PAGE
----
National Endangered Species Day 2022

National Endangered Species Day is May 20th, 2022.

Several species of threatened fish share our beautiful home on the Olympic Peninsula, including bull trout, steelhead trout, sockeye salmon and chinook salmon. A huge contributing factor to the threatened status of these fish is habitat loss, including loss of nursery grounds and coastal wetlands. Habitat loss is caused by development and pollution, among other factors.

The Land Trust works to help maintain and recover fish habitat by protecting rivers, so these threatened species don’t move into endangered status.

Chinook Salmon, Toby Black/WDFW

Several species of chinook salmon are endangered, while Puget Sound chinook are still in the threatened phase. The Pysht River is used by coho salmon, cutthroat trout, and steelhead, and is vital for the recovering productivity of chinook salmon.

The Pysht Creek Conservation Area along the river supports our land ethic of maintaining healthy habitat for a diversity of plants and animals. The Makah Tribe, Lower Elwha Klallam Tribe, Clallam County Conservation District, and numerous volunteers worked together to restore this area and protect it for wildlife. Ongoing work at the Pysht includes removing non-native invasive plant species to maintain a healthy river ecosystem.

The permanently protected conservation area includes 2/3 mile of the Pysht River, 1,500 feet of Green Creek and four wetlands, protected forever.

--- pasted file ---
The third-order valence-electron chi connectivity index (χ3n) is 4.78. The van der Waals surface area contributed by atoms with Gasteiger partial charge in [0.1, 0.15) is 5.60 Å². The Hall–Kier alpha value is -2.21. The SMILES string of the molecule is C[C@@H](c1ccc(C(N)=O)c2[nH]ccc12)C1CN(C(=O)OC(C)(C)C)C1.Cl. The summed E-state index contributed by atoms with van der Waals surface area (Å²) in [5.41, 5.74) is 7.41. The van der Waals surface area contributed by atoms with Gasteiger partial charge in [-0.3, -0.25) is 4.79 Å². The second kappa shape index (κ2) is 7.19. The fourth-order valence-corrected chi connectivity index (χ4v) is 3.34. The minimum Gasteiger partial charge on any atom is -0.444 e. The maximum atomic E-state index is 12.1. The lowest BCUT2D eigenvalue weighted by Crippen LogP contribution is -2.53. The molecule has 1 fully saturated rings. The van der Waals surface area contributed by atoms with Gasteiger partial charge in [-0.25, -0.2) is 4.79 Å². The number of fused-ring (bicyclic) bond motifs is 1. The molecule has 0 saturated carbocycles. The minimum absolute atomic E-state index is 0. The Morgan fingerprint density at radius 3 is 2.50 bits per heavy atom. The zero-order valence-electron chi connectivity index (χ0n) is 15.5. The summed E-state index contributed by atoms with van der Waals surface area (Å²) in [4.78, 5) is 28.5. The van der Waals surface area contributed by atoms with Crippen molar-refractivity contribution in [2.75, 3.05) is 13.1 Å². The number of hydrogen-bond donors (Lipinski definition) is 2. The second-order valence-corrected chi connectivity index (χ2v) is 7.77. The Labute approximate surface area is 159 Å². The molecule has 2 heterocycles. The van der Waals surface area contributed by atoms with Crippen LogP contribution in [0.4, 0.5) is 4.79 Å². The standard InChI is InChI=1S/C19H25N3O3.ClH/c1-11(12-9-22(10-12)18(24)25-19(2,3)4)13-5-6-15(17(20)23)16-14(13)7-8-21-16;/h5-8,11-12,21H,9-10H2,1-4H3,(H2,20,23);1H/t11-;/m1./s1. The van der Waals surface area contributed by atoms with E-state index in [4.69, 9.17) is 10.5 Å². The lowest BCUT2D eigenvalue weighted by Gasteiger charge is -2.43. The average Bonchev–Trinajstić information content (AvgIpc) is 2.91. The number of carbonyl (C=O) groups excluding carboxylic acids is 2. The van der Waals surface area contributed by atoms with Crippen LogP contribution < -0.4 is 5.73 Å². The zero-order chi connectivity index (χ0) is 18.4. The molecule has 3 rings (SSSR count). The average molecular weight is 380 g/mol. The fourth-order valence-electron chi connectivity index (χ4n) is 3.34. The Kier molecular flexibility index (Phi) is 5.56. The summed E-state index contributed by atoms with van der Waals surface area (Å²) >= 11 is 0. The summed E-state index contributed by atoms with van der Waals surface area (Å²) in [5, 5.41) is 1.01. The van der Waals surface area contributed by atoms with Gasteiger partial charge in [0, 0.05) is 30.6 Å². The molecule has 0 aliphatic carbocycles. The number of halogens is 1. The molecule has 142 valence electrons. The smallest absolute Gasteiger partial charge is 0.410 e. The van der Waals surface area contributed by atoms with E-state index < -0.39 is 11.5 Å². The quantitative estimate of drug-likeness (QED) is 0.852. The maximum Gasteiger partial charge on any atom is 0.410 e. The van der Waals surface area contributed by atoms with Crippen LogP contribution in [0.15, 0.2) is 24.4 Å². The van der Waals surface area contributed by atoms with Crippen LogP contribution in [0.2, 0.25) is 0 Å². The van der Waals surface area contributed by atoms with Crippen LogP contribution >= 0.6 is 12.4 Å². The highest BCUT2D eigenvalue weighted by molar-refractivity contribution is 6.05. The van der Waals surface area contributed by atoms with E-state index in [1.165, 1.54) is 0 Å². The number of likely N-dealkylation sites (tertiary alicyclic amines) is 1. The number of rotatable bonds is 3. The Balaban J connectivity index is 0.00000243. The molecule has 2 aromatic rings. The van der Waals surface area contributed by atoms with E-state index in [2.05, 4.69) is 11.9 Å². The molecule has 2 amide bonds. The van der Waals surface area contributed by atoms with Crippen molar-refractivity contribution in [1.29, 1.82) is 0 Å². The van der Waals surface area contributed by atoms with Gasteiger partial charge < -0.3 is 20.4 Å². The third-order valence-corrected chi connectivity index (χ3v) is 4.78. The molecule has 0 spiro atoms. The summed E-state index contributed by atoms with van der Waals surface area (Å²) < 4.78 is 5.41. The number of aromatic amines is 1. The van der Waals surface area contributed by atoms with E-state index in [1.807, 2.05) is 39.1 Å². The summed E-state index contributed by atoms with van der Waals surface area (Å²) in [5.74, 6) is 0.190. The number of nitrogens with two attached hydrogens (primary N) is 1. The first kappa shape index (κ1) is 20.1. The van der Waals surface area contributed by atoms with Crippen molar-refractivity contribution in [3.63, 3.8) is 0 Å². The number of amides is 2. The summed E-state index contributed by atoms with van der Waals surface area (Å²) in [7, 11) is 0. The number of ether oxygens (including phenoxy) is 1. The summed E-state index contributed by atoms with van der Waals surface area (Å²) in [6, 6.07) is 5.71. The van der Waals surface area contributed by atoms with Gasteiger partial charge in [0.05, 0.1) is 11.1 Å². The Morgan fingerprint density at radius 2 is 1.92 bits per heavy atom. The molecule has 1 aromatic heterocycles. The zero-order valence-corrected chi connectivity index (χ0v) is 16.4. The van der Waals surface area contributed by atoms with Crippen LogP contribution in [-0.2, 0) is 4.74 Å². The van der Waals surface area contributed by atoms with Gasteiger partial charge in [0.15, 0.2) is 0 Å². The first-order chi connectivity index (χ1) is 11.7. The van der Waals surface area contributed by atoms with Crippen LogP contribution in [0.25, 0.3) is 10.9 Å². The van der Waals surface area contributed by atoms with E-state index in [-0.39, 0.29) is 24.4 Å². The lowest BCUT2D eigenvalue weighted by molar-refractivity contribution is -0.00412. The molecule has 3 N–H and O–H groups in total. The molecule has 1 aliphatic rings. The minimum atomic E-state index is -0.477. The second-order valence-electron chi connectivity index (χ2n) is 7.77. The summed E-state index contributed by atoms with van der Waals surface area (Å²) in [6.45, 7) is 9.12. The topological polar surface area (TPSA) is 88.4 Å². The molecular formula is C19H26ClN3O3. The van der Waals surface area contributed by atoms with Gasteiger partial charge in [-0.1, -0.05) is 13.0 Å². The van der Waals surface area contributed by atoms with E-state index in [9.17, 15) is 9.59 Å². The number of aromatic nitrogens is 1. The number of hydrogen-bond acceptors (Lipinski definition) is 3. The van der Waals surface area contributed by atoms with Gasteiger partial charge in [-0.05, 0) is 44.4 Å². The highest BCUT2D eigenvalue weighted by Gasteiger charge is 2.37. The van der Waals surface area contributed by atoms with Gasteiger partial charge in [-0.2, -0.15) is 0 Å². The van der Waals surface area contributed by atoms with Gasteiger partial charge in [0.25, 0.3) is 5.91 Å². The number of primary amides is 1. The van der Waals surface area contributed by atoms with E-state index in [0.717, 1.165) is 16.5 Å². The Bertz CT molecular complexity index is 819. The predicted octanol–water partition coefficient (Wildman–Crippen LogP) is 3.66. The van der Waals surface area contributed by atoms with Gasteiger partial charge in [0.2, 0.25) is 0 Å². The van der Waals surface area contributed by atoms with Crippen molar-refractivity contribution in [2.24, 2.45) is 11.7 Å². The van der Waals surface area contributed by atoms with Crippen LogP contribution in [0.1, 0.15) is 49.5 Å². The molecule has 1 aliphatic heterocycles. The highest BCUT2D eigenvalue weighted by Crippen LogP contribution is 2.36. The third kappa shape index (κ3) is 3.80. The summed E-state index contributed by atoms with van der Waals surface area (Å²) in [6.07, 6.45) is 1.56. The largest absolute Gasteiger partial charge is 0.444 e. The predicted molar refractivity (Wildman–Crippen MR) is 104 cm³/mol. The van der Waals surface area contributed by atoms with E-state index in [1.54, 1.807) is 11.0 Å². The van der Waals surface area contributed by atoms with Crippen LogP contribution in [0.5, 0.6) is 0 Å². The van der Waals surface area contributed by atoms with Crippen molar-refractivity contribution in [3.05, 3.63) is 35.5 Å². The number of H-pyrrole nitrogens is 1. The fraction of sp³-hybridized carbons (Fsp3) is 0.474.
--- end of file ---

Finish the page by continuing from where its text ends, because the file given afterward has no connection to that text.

Pysht River

How can I make a difference for threatened and endangered salmon?

  • Pay attention to what you dump down your sink, or what flows into the storm drain in your neighborhood – it could be going directly into a river where salmon are trying to recover. Think pesticides, chemicals, and oils.
  • Pack in and out your waste when visiting natural areas, local parks, and even while walking in a neighborhood. This includes picking up your furry friend’s poop!
  • Volunteer – many groups on the peninsula work to support salmon habitat. Visit our volunteer page, or find another local conservation group, such as North Olympic Salmon Coalition.
  • Donate to salmon recovery efforts and organizations if you are able.
  • Learn more about how you can make a difference, and then tell a friend!

You can visit and responsibly enjoy some of these conserved lands too. Together, we can make a difference for salmon, just like all of the amazing support given by our partners for the conservation of the Pysht River.